People need to recognize that, for some Priesthood holders, it has become painful — or at least scary — to offer a blessing, even when they feel inspired, especially to someone they may not know that well. Priesthood holders can also be “tender, sensitive, and battered.” Thus, if you want a blessing at the hands of the Priesthood, it is a sign of your faith that you can and should ask.

Think of the woman who touched the Savior’s clothes. She had the faith to “ask”. I’m certain that the Son of God could have looked at the crowd and said “You, woman over there, come here. Let me give you a blessing and heal you.” But He waited for her to manifest her faith. It’s a good model.

July 15 morning comment, from a female friend of mine: If women are waiting for Priesthood holders to be inspired to offer them a blessing, “that is pretty much a cop out.”
July 15 afternoon comment, also from a female: “Women should not expect men to be mind readers. It is inappropriate to spontaneously offer blessings if you are not the husband, father, or home teacher, or in a position to be aware that there is a need. Even husbands are not mind readers.”

July 15, afternoon, male: My thoughts?
We have the opportunity to ask HF for the things we desire anytime. Just fall to your knees and ask away. Weary the Lord with your requests, and your gratitude. He is mindful of your needs, and will provide to you what He sees fit at that moment.

If you seek to have clarity and direction from a PH blessing, then of course, ask for them too.

July 15, Afternoon, Female: “We are told to seek blessings. We do this far too little as a people. ”

July 15, evening, Female: “We are all tender, sensitive and battered. Personally, I need to hear what a man’s experience can be like.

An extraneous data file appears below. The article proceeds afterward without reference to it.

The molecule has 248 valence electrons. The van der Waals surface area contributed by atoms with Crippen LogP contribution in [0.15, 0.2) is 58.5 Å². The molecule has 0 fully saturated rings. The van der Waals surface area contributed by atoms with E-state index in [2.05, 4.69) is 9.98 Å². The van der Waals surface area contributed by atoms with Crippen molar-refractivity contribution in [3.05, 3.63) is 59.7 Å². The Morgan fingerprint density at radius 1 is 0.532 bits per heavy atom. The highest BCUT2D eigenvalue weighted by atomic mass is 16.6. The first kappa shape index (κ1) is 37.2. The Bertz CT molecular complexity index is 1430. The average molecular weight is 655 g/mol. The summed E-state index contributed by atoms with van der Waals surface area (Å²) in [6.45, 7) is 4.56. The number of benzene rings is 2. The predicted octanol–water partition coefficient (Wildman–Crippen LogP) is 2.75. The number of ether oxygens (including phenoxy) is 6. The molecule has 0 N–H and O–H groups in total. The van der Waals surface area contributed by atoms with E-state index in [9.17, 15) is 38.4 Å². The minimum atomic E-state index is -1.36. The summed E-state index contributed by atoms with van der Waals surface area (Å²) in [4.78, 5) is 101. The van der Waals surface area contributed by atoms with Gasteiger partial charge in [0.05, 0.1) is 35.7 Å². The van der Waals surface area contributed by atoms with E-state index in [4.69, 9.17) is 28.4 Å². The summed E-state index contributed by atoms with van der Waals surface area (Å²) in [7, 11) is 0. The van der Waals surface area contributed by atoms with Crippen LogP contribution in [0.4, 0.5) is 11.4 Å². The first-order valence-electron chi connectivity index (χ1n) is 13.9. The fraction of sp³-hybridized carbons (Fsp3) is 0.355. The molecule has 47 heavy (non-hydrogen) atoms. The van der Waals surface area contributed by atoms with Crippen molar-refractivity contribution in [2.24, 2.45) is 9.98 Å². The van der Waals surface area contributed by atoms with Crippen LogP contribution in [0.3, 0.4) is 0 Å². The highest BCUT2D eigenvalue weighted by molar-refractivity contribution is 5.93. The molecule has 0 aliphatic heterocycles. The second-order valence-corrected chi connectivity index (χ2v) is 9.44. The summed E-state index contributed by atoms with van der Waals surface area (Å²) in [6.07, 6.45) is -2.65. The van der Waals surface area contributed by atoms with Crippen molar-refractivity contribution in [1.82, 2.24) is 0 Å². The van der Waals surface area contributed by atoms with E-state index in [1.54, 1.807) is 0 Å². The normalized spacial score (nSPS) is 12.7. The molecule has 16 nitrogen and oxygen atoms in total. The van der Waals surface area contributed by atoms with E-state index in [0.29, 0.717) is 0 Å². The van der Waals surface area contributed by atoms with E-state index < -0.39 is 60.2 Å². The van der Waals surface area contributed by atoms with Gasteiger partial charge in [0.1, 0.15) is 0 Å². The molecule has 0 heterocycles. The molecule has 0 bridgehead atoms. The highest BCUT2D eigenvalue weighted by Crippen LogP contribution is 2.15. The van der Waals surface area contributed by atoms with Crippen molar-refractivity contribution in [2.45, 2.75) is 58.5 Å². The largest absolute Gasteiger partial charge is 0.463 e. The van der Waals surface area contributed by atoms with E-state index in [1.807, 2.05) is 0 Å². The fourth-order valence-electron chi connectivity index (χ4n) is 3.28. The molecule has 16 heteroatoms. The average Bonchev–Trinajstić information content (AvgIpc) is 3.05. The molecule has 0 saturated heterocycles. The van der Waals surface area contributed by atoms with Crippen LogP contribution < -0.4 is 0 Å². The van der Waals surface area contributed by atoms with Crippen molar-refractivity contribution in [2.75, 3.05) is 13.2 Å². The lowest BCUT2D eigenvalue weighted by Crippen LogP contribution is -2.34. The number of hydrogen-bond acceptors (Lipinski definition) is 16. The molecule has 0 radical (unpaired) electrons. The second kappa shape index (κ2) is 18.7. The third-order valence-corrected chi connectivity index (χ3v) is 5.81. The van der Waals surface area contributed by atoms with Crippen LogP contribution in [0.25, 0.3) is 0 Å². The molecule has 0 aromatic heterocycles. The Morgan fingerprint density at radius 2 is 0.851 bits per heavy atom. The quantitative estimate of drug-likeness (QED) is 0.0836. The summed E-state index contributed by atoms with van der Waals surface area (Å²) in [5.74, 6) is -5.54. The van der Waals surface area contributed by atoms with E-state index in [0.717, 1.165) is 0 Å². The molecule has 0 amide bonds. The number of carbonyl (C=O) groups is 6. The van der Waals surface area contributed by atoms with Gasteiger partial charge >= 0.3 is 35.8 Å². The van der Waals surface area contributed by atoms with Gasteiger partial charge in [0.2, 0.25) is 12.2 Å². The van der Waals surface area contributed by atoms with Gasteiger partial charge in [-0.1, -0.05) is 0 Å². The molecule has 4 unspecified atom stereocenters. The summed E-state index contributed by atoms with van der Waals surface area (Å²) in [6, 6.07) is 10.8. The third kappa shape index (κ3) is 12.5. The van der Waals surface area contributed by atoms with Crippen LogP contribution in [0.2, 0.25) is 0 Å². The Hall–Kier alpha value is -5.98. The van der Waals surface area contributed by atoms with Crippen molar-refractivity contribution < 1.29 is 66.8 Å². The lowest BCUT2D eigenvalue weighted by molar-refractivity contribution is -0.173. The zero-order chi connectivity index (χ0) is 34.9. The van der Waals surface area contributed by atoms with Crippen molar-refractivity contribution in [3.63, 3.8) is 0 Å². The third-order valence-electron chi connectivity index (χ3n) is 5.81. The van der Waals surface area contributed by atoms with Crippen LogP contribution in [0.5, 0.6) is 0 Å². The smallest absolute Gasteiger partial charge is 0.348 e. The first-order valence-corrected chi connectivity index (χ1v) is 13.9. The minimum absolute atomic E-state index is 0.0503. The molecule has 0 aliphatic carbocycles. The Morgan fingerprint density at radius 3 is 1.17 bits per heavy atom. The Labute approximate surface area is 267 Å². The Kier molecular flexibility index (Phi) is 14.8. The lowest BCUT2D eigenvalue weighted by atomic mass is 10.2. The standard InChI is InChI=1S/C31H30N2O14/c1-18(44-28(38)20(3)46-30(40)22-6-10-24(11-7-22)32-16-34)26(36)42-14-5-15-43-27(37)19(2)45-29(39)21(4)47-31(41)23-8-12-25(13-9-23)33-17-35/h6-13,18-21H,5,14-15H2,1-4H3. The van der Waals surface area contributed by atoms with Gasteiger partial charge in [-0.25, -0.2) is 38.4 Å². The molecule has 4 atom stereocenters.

I know it’s my responsibility and right to ask for blessings and I will do it when I am ready or in desperate need. A blessing is not a casual thing to me. I have many from years ago that I feel are still active in my life, even when I can’t recall the exact words.”

July 15, evening, female: “I haven’t had a PH blessing in a while because I haven’t asked. I did ask when I felt I was coming unglued many months ago, and my Bishop was able to do so. I needed that blessing to wake me up from a path I was heading down that was going to only end badly. I remember this being spoken of on a different group site. I thought some of the responses were sad. Just sad. And I think we, in this Group, tend to me more silly and let off lots of steam here, but does not mean we aren’t also striving to be good, decent people.”

July 15, Evening, Female:I ask for blessings when I need them. I have two wonderful sons-in-law and great home teachers. (I am truly blessed.) I believe you are correct in your assertion that there needs to be a show of faith on the part of the person asking for a blessing. I think the tricky part comes when a man feels inspired to offer a blessing. There can be a great deal of difference between, “I feel I need to give you a blessing.” and “I can see you are hurting. Would you like a blessing?” The first statement may appear superior and perhaps manipulative, even demanding. The second, allows the person their agency and still allows them to show faith. The first just allows for compliance. Asking rather than telling also allows the woman to decline if she feels that they guy is not inspired or thinks he is manipulative without hurting his feelings. Then the responsibility becomes hers. He has fulfilled his responsibility simply by asking.


Give Up “It Is What It Is” : Revolutionary Blogging Haiku

April 9, 2014

If you believe that/
“It is what it is!” is true,/
you gave up too soon.

It Is What It Is Meme: Revolutionary Blogging Free Verse

April 9, 2014

Tag, share, “like” on Facebook, and reblog if you agree!

What if "It Is What It Is", Isn't?